IT’S TIME TO D-D-D-D-D-D-D-D-D-D-D– play a video game. After the mildly successful Yu-Gi-Oh! 5 Ds: Decade Duels, Konami must have realized that maybe they should make bank on one of their most productive series rather than simply destroying the series and pissing off Guillermo del Toro. Yu-Gi-Oh Legacy of the Duelist showcases what makes this card game one of the most successful in the world.

Around the same time as Pokemon got its animated series, Yu-Gi-Oh! premiered, promoting their card game through a Japanese anime about Egyptian gods. Yes, it’s a very worldly piece of entertainment. The object of the game is to summon monsters with thousands of attack points to bring your opponents 8000 lifepoint total to zero around a set of rules. This being said, the rules can easily be bent to your advantage through decks with themes, effect monsters magic cards, trap cards, Exodia, special summons, fusion summons, sychro summons, xyz summons, pendulum monsters, and, most importantly, v-cards. The point is, this incredibly complicated game provides the player with thousands of ways to win each match.

Perhaps the most interesting part of this game is how there is a campaign mode, allowing you to play through some of the most iconic parts of the five-story series. Each story section begins with a tutorial level, teaching you the basics of the game, before letting you get down and dirty with your deck.

Unlike Decade Duels, you aren’t given a specific, mediocre deck that you are forced to use for the entirety of the game. Rather, you are expected to use a different deck for each chapter based on different sections of the original story. Certain sections are skipped, as either certain season’s cards break the rules, such as the Seal of Orichalcos, or are impossible to include in the standard game without extra programming effort, such as Dungeon Dice Monsters, dueling in cyberspace, the main character is evil now with game-breaking powers, and, of course, card games on motorcycles. This being said, the stories are told fairly well, with memorable lines of dialogue included and decks that have most of the cards the characters used in the show.

You are also no longer given random cards once you win a duel, you are given points to buy packs with several themes, nearly always character-focused. Themes are important for a Yu-Gi-Oh! deck, so this allows for improvement of a given type rather than playing with a general deck and praying for a good card to come along once every 25 duels. There are several modes additional to campaign mode, such as multiplayer mode, a challenge mode for each deck, and even an option to play as the opposition of each campaign duel.

Similar to Decade Duels, however, are loads of disappointments. The unquestionably stellar soundtrack of Decade Duels has been replaced by a few lacking songs, if you can even call them songs. There is no voice acting from the impressive, recognizable VAs such as Dan Green or Eric Stuart, even though a recently released app, Yu-Gi-Oh! Duel Links, has the voice cast of the original Yu-Gi-Oh! series. The CGI models are forced, slow the speed of battle, and aren’t even remotely impressive. For some reason, pendulum monsters are included, yet the campaign only includes a tutorial. The sixth part of Yu-Gi-Oh! was announced fairly recently, as Arc-V is ending September 2017, so there’s no reason not to include an entire story when all of the cards needed to program the deck are literally all there.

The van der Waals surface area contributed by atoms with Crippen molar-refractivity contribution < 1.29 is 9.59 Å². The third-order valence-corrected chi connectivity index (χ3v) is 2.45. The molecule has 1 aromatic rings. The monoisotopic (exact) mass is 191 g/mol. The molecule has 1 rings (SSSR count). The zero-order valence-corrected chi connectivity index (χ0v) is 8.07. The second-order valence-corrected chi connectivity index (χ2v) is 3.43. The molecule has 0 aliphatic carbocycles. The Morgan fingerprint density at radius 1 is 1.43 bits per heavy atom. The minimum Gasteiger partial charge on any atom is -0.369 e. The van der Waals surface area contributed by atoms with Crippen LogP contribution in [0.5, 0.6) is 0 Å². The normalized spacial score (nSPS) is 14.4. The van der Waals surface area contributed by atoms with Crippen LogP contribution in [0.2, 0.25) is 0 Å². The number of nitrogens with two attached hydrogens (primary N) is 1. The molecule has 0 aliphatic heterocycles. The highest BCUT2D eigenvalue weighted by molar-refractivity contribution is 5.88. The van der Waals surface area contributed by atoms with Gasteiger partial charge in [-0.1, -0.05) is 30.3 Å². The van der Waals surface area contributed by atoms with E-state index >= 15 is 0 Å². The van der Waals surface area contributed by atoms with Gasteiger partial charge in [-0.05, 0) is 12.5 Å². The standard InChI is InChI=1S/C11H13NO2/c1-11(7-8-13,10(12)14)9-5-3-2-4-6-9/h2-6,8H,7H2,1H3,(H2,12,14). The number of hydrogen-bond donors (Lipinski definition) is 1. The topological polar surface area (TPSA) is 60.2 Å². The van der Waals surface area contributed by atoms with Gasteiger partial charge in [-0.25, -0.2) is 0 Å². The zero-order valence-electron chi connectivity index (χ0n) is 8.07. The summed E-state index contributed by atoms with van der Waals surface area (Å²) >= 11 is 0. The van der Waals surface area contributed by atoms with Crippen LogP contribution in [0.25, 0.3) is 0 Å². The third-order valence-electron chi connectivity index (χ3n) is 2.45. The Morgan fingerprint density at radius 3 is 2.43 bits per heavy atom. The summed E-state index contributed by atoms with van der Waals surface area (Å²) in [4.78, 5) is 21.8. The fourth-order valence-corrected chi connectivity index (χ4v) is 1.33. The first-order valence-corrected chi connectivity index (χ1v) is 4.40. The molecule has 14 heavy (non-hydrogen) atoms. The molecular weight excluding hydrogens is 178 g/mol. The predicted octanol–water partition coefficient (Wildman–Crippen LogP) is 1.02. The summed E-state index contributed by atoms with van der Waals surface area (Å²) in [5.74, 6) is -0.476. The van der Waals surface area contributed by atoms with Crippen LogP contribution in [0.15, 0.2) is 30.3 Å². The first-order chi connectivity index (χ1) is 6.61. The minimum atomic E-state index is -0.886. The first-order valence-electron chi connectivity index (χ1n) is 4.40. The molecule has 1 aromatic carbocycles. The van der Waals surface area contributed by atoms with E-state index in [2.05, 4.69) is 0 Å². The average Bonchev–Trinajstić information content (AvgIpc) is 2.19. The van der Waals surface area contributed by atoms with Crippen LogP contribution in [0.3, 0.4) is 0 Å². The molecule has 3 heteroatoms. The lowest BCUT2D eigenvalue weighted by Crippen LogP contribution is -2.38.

This being said, nothing is worse than some of the decks you are forced to use in story mode. These are without a doubt some of the worst decks I have ever seen in my entire life. Decks based on tribute summons giving you nothing to sacrifice? Check. Decks that oppose magic and trap based decks yet give you nothing to destroy them with? Check. A deck forcing you to summon something to win, yet giving you only one way to summon it through 3 cards out of 40? Check.

The game’s structure shouldn’t function on leaving you to fight against your own deck, it should let you work with what you have to learn the game You can always switch to an infinitely better deck you have on the side, but it just doesn’t feel the same. Some decks are truly fun to use and would make others very interested in playing the game, and considering the physical cards required to make a competitively viable deck can go from $300 to $1500, this would give Konami a massive boost in revenue. Additionally, when a trap or magic card can be used at any time, pop-ups occur; some of the best cards in the game are equivalent to a computer virus. Considering this game isn’t the first impression customers will have to the franchise, these finer details should have been the focus in order to get casual fans to buy more cards.

Again, if you’re not into Yu-Gi-Oh! in the first place, you wont be interested in this game. For those who are interested in playing this intricate, complex, over-the-top card game, this game is only $20. I personally think this is a fun game, but most people probably wont unless they’ve been exposed to the card game or show beforehand. It made me want to watch the anime and get a deck, but I’m not everyone. Yu-Gi-Oh! Legacy of the Duelist would be graded C overall, as the mistakes it makes would result in at least 5Ds! Haha! More nerd jokes coming up in the next review!